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From Berin Loritsch <blorit...@apache.org>
Subject [RT] Distilling the requirements for Block Support
Date Fri, 18 Apr 2003 13:48:02 GMT
I want to come up with a base set of requirements to support "blocks".
A Block is defined as a functional peice of an application that is
comprised of one or more components.  Examples of a block could be
encapsulating a particular class of logic like: automated support for
integrating with an FTP server, processing text based requests, or
simply adding functionality to an application.

All three of these projects (I am copying Vincent because he is on
the D-Haven team, but is experiencing temporary Email problems) have
a defined need for blocks.

For Cocoon, they want to allow one developer to supply support for
Forums, or some other pluggable application logic, and then another
developer to use that, and provide their own look and feel so that
it integrates with the whole site.

For GUIApp, they want to allow the developer to extend your average
application with encapsulated blocks and incorporate the new menu
items, task bar items, and screens into the application.  The
requirements are somewhat different "Plug-ins" because it also
encapsulates fundamental things like Document Management or User
Management.

For Avalon, we need a consistent packaging for all our Excalibur
components so that both of these systems can automatically incorporate
those functions.  Also by developing the basic mechanisms to make
these plugins function, we are able to set up some basic rules and
make the integration of blocks as smooth as possible.

Both Cocoon and GUIApp need to be able to do resource inheritance,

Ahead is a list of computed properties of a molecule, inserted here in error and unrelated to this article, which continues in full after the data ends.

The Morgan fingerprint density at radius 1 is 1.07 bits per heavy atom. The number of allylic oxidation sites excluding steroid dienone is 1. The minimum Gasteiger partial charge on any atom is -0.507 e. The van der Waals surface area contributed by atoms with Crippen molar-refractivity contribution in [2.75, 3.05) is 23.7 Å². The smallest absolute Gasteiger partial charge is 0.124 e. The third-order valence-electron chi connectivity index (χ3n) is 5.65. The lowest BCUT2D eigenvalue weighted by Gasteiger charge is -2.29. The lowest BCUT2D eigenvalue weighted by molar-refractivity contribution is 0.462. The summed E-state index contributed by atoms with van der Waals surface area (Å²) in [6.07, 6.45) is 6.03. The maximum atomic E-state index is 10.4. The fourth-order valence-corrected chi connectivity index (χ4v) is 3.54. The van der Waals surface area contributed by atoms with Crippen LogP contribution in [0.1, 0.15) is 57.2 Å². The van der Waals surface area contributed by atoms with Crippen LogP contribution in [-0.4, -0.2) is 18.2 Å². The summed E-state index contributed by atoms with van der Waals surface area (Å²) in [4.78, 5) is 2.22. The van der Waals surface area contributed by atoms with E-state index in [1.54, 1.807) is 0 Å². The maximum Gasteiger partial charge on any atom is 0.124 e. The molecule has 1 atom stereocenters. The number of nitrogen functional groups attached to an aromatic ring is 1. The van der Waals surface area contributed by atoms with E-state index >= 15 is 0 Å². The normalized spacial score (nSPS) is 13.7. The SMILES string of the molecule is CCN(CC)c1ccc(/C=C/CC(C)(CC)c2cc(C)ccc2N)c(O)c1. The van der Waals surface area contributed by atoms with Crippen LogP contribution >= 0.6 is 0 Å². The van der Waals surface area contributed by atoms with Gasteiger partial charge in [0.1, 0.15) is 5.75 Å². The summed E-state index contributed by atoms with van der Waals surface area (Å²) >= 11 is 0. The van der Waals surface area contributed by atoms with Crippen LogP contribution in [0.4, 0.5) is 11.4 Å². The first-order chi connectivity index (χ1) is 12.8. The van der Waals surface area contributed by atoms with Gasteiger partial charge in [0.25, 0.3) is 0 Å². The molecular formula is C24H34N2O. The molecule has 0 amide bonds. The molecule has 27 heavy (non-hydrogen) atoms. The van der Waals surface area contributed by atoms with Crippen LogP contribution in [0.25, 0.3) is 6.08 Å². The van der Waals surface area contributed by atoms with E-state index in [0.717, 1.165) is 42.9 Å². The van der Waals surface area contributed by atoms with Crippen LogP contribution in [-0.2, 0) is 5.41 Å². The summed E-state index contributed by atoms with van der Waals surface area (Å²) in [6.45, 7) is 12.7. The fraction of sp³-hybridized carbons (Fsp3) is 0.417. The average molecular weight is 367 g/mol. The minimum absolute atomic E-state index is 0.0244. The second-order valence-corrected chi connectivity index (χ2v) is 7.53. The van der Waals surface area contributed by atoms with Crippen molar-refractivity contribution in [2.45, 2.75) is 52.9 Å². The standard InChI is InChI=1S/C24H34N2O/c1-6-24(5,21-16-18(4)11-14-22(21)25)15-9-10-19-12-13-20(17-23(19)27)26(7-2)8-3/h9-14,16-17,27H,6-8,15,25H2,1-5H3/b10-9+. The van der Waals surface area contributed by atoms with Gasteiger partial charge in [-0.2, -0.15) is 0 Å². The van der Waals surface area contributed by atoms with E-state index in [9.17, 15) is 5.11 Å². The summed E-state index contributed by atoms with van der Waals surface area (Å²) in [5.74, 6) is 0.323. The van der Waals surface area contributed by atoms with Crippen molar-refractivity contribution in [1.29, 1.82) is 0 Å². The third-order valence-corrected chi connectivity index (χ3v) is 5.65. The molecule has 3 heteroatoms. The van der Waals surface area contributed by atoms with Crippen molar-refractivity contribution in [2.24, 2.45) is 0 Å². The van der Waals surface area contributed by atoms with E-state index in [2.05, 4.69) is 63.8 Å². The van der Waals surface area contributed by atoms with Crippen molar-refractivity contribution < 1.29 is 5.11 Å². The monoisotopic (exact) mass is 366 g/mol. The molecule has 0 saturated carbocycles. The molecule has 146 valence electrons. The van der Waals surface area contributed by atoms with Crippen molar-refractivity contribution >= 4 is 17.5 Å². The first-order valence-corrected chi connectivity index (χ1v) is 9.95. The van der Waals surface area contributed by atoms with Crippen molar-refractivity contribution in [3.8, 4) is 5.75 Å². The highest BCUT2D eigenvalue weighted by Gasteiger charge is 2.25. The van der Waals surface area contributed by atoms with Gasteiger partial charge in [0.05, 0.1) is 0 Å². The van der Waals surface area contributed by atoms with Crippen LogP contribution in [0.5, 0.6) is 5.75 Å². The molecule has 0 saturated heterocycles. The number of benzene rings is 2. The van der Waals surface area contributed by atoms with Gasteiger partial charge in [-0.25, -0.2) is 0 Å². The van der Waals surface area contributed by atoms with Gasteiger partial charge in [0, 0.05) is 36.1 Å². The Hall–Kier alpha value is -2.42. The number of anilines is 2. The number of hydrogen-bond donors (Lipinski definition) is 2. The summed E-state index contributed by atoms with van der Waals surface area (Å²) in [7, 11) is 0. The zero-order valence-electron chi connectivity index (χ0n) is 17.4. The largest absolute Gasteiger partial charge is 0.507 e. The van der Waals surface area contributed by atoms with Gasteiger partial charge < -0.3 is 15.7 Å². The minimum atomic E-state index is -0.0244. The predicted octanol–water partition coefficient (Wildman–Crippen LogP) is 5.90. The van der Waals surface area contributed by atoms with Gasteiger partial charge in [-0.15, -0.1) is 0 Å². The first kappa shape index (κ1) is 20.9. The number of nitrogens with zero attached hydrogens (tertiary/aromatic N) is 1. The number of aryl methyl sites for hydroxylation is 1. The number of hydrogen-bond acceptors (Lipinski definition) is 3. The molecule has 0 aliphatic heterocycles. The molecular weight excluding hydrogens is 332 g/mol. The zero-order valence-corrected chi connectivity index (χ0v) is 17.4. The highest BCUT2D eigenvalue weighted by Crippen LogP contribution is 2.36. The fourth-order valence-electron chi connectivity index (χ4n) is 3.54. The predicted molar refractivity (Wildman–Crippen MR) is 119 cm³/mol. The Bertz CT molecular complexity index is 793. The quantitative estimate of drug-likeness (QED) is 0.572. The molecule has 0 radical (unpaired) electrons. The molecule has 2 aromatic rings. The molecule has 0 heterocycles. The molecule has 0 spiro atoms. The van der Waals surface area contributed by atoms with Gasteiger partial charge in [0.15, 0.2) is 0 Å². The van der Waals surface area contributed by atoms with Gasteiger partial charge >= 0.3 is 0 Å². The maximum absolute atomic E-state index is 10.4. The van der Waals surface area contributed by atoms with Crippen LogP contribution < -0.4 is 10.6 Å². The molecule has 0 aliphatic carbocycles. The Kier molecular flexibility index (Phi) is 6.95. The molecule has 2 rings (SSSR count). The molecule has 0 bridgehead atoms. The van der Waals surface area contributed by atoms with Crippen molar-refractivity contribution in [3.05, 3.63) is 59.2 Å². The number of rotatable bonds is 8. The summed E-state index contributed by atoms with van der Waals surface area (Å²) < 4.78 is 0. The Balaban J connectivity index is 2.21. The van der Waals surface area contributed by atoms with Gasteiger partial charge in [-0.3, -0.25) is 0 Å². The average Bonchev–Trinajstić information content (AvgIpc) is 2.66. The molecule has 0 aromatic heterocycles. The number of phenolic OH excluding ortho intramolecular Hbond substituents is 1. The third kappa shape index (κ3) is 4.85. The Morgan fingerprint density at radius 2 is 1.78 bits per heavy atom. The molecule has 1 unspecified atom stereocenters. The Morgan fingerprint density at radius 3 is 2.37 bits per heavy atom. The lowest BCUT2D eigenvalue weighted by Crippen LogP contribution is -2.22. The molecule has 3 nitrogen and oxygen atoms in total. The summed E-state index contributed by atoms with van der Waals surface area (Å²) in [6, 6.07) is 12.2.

but that need is not well defined in Avalon.  Although I think the
basic need for internationalization is a perfect example where Avalon
could set up the rules for resource inheritance.

There are different "plugin" mechanisms that we can learn from,
and adapt for our use.  For example, both Eclipse and IDEA use
the same basic mechanism for adding functionality to the respective
IDEs.  THere is a specified archive format (with JAR locations)
and a specified descriptor document.

You will find most plugin architectures similar.  However, there
does arise a problem as Eclipse developers found out.  How do you
handle the classloader needs when one plugin needs an incompatible
version of a library that another plugin provides--and still
integrate everything in the same user interface?

It's not an easy problem to solve, but using the versioning
specs in JARs we can at least catch conflicts.  If the JAR developer
doesn't play by the rules, you can always override that information
in the descriptor file.  That way we can manage JAR resources that
other folks release.

A common arrangement for plugin archives is like this:

JAR/
    META-INF/
          MANIFEST.MF
          plugin.xml
    lib/
    classes/

It has its plusses and minuses, but it does deviate away from
how blocks should work.  We could *refer* to libraries and
resolve them automatically, or we could include them inside
the jar in a BLOCK-INF/ directory (kind of like SARs).

There are two things that an Avalon Block must do:  expose the
interfaces of services that it provides (or refer to them in
another block), and define the rules for integration.

I was thinking that if the Block archive has the interfaces
in a separate "interfaces" JAR, they can be exposed to the
kernel or other components more easily.  Also if each Block
has a "BlockKernel" or embedded container, it can establish
the rules for accessing the components inside that block.

This includes the notion of block dependencies and block
services--which is an extension of the concepts we already
have for components.  The only thing left would be "Block
Inheritance" if we feel that is a real need.

What are your thoughts?


-- 
"You know the world is going crazy when the best
rapper is a white guy, the best golfer is a black guy,
The Swiss hold the America's Cup, France is
accusing the US of arrogance, and Germany doesn't want
to go to war. And the 3 most powerful men in America
are named 'Bush', 'Dick', and 'Colon' (sic)".

-----Chris Rock


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